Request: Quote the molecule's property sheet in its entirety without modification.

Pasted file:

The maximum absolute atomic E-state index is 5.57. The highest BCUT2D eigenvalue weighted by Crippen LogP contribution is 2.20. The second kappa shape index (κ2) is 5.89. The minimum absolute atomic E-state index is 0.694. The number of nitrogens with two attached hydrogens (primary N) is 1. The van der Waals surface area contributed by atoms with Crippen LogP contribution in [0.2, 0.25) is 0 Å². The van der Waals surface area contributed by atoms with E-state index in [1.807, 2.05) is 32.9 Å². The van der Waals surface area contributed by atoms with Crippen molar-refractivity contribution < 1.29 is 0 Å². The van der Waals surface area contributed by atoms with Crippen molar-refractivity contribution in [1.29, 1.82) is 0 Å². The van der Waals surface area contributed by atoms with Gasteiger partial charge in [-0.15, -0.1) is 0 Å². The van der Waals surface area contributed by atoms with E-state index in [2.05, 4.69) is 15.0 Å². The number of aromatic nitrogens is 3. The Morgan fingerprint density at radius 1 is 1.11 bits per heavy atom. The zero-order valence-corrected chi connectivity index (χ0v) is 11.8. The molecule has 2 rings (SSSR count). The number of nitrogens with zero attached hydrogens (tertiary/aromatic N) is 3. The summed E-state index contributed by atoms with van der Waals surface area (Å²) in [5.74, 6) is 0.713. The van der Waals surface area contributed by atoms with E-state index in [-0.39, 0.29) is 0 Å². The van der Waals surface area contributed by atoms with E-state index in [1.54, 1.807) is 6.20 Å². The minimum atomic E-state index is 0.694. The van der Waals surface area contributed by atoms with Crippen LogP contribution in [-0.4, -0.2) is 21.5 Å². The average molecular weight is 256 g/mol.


The maximum absolute atomic E-state index is 5.57. The highest BCUT2D eigenvalue weighted by Crippen LogP contribution is 2.20. The second kappa shape index (κ2) is 5.89. The minimum absolute atomic E-state index is 0.694. The number of nitrogens with two attached hydrogens (primary N) is 1. The van der Waals surface area contributed by atoms with Crippen LogP contribution in [0.2, 0.25) is 0 Å². The van der Waals surface area contributed by atoms with E-state index in [1.807, 2.05) is 32.9 Å². The van der Waals surface area contributed by atoms with Crippen molar-refractivity contribution < 1.29 is 0 Å². The van der Waals surface area contributed by atoms with Crippen molar-refractivity contribution in [1.29, 1.82) is 0 Å². The van der Waals surface area contributed by atoms with Gasteiger partial charge in [-0.15, -0.1) is 0 Å². The van der Waals surface area contributed by atoms with E-state index in [2.05, 4.69) is 15.0 Å². The number of aromatic nitrogens is 3. The Morgan fingerprint density at radius 1 is 1.11 bits per heavy atom. The zero-order valence-corrected chi connectivity index (χ0v) is 11.8. The molecule has 2 rings (SSSR count). The number of nitrogens with zero attached hydrogens (tertiary/aromatic N) is 3. The summed E-state index contributed by atoms with van der Waals surface area (Å²) in [5.74, 6) is 0.713. The van der Waals surface area contributed by atoms with E-state index in [-0.39, 0.29) is 0 Å². The van der Waals surface area contributed by atoms with E-state index in [1.54, 1.807) is 6.20 Å². The minimum atomic E-state index is 0.694. The van der Waals surface area contributed by atoms with Crippen LogP contribution in [-0.4, -0.2) is 21.5 Å². The average molecular weight is 256 g/mol.